• Finding a Mentor (to get to the next level)
    • What drove him to find a Mentor? He couldn’t get the stitching so it couldn’t be visible (like the Muppets).
  • Result of being Mentored
    • Things that he learned (the kind of stitching to get the effect that he wanted)
    • Places he was able to visit (The Workshop)
    • People he was able to meet (Jim Henson)
  • Interactions with Peers/Co-Workers
    • Interviews: Puppeteers he has worked with
    • giving suggestions to puppet makers and puppeteers (e.g. for the French version of Sesame Street)
  • Skills required to be a puppeteer
    • Making the puppet look alive (slightly opening the mouth — getting the puppet to look around)
    • Hand movements (as a puppeteer and how the puppet is seen)
  • Joining Jim’s circle
    • Getting invited to the parade (as Cookie Monster)
    • Meeting Jim for the first time (How Kermit Love helped him with the introduction and the first conversation — Reminder of the benefit of a Mentor: Reminder of what set him apart from others who might be considered as well)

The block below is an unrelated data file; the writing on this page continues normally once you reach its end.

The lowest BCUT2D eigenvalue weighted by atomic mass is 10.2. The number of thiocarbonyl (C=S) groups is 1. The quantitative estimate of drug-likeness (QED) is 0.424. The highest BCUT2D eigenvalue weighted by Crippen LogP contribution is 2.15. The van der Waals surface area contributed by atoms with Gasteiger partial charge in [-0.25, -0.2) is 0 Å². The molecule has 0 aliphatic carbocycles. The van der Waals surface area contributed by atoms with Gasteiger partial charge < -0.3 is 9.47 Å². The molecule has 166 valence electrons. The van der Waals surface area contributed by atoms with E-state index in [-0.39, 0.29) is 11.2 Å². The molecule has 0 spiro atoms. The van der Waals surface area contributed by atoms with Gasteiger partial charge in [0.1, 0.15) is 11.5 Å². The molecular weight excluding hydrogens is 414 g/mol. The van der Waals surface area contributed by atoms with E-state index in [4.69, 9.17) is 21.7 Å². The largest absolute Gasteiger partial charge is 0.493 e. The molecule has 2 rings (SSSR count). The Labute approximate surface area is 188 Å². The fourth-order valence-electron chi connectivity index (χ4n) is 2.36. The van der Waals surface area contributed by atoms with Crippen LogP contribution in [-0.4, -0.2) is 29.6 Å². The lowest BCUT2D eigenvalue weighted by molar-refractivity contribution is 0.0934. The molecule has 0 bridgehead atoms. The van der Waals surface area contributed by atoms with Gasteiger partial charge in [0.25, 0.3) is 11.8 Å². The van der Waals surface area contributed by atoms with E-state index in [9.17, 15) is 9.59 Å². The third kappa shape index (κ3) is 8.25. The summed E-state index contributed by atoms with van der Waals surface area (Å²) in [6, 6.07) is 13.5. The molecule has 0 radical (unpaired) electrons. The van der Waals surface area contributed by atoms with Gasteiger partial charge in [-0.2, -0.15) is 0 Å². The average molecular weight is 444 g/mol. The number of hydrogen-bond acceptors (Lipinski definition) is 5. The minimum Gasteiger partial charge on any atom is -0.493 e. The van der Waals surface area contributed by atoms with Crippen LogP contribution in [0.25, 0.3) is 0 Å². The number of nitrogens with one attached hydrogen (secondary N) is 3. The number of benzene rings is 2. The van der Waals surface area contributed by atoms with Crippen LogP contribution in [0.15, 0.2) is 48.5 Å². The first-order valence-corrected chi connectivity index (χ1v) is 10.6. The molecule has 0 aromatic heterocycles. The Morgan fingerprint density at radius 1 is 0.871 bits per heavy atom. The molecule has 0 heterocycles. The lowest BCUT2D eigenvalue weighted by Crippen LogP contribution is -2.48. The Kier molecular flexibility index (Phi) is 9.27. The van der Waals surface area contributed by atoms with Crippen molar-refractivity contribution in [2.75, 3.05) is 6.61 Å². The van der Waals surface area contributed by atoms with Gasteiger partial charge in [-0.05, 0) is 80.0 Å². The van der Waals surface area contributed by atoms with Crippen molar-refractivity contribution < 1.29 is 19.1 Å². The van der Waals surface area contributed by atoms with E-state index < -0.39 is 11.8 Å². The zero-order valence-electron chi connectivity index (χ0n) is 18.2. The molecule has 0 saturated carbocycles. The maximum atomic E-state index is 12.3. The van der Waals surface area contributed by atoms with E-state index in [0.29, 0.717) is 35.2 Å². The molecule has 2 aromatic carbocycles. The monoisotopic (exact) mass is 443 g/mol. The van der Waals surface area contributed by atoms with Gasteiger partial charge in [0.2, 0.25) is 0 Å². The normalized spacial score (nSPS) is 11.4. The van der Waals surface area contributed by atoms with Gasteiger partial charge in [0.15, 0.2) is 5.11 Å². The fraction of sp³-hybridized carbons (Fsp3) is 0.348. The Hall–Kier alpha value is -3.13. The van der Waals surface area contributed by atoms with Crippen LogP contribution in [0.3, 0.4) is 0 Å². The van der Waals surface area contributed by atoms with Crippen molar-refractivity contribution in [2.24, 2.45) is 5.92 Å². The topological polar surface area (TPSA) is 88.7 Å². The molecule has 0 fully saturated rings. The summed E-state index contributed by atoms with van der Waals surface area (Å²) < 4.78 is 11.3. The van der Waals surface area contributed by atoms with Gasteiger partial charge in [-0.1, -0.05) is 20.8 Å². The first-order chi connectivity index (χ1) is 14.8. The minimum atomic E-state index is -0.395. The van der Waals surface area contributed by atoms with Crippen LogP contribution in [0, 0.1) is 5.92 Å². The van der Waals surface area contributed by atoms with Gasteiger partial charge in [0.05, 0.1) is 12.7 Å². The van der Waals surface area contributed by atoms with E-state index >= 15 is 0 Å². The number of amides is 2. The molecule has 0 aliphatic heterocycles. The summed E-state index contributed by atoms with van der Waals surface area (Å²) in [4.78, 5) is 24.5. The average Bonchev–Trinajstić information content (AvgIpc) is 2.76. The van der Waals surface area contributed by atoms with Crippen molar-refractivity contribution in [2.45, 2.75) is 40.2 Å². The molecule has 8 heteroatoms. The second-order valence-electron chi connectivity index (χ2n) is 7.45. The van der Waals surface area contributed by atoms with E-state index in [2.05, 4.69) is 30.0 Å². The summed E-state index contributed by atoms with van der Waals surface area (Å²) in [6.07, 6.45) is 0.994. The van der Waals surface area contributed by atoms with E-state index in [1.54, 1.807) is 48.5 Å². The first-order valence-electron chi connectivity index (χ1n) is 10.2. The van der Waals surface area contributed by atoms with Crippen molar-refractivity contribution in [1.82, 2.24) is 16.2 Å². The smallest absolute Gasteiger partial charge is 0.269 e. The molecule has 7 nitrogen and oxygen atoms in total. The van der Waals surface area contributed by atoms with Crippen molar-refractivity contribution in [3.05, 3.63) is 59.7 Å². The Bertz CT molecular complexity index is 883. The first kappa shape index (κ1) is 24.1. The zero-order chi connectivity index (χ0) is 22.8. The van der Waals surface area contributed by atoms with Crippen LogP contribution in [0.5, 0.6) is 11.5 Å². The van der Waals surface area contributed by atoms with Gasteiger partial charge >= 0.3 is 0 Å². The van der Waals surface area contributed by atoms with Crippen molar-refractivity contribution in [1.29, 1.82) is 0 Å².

• From High School to Network TV
    • Making a decision to decline Jim Henson’s offer to be involved in a movie (because of prior commitments)
    • Example of what it was like to work with Jim Henson (Story of a difficult sequence in Labyrinth)
    • Timing of being free, just in time to get the offer to do Labyrinth
  • Sesame Street – Early Years
    • Highs – what he felt when he first walked in and coming across people he looked up to.
    • Lows – he did a commercial with Jim Henson and Frank Oz — needing a piece of paper with his line.
  • Elmo
    • Backstory of Elmo (Before Kevin took over)
    • Kevin taking time to figure out how to approach Elmo (and Eureka moment)
    • Co-workers being interviewed about the creation of Elmo (Elmo is not Kevin, but his parents)
  • Additional Life Events
    • Daughter born
    • Tickle Me Elmo Craze
    • Committing to do all Elmo appearances even when there was consideration given to bring in another puppeteer.
    • Jim Henson’s passing (he was able to spend some time with Jim two weeks before)
  • Being a Mentor
    • Reaching out to a possible mentee